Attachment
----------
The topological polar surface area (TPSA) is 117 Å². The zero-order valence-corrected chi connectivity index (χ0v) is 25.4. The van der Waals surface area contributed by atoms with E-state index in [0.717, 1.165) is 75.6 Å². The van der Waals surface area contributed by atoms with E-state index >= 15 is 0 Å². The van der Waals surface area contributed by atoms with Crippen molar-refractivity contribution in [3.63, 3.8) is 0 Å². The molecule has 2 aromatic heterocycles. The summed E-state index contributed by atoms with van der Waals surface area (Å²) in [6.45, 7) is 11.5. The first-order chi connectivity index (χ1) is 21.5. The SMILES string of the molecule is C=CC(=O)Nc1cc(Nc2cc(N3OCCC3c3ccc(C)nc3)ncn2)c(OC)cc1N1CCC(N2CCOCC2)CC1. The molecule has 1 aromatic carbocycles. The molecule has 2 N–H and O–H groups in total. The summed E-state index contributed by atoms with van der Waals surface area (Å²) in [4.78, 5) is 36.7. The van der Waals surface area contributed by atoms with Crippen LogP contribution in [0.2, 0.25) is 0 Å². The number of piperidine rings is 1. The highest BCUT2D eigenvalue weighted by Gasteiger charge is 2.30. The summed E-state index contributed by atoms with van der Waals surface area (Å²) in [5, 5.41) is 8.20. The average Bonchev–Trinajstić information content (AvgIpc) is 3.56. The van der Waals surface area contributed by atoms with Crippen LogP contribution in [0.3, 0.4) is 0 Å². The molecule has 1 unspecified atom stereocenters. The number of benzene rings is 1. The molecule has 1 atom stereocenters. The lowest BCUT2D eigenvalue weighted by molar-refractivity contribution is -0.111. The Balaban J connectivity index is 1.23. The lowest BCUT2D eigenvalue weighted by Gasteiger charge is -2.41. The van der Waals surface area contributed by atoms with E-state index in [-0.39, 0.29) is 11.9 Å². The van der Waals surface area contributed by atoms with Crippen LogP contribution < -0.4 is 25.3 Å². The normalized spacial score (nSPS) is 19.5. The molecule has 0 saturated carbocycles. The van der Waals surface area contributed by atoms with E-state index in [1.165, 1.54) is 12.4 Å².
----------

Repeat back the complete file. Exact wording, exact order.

The topological polar surface area (TPSA) is 117 Å². The zero-order valence-corrected chi connectivity index (χ0v) is 25.4. The van der Waals surface area contributed by atoms with E-state index in [0.717, 1.165) is 75.6 Å². The van der Waals surface area contributed by atoms with E-state index >= 15 is 0 Å². The van der Waals surface area contributed by atoms with Crippen molar-refractivity contribution in [3.63, 3.8) is 0 Å². The molecule has 2 aromatic heterocycles. The summed E-state index contributed by atoms with van der Waals surface area (Å²) in [6.45, 7) is 11.5. The first-order chi connectivity index (χ1) is 21.5. The SMILES string of the molecule is C=CC(=O)Nc1cc(Nc2cc(N3OCCC3c3ccc(C)nc3)ncn2)c(OC)cc1N1CCC(N2CCOCC2)CC1. The molecule has 1 aromatic carbocycles. The molecule has 2 N–H and O–H groups in total. The summed E-state index contributed by atoms with van der Waals surface area (Å²) in [4.78, 5) is 36.7. The van der Waals surface area contributed by atoms with Crippen LogP contribution in [0.2, 0.25) is 0 Å². The number of piperidine rings is 1. The highest BCUT2D eigenvalue weighted by Gasteiger charge is 2.30. The summed E-state index contributed by atoms with van der Waals surface area (Å²) in [5, 5.41) is 8.20. The average Bonchev–Trinajstić information content (AvgIpc) is 3.56. The van der Waals surface area contributed by atoms with Crippen LogP contribution in [0.3, 0.4) is 0 Å². The molecule has 1 unspecified atom stereocenters. The number of benzene rings is 1. The molecule has 1 atom stereocenters. The lowest BCUT2D eigenvalue weighted by molar-refractivity contribution is -0.111. The Balaban J connectivity index is 1.23. The lowest BCUT2D eigenvalue weighted by Gasteiger charge is -2.41. The van der Waals surface area contributed by atoms with E-state index in [-0.39, 0.29) is 11.9 Å². The van der Waals surface area contributed by atoms with Crippen LogP contribution < -0.4 is 25.3 Å². The normalized spacial score (nSPS) is 19.5. The molecule has 0 saturated carbocycles. The van der Waals surface area contributed by atoms with E-state index in [1.165, 1.54) is 12.4 Å².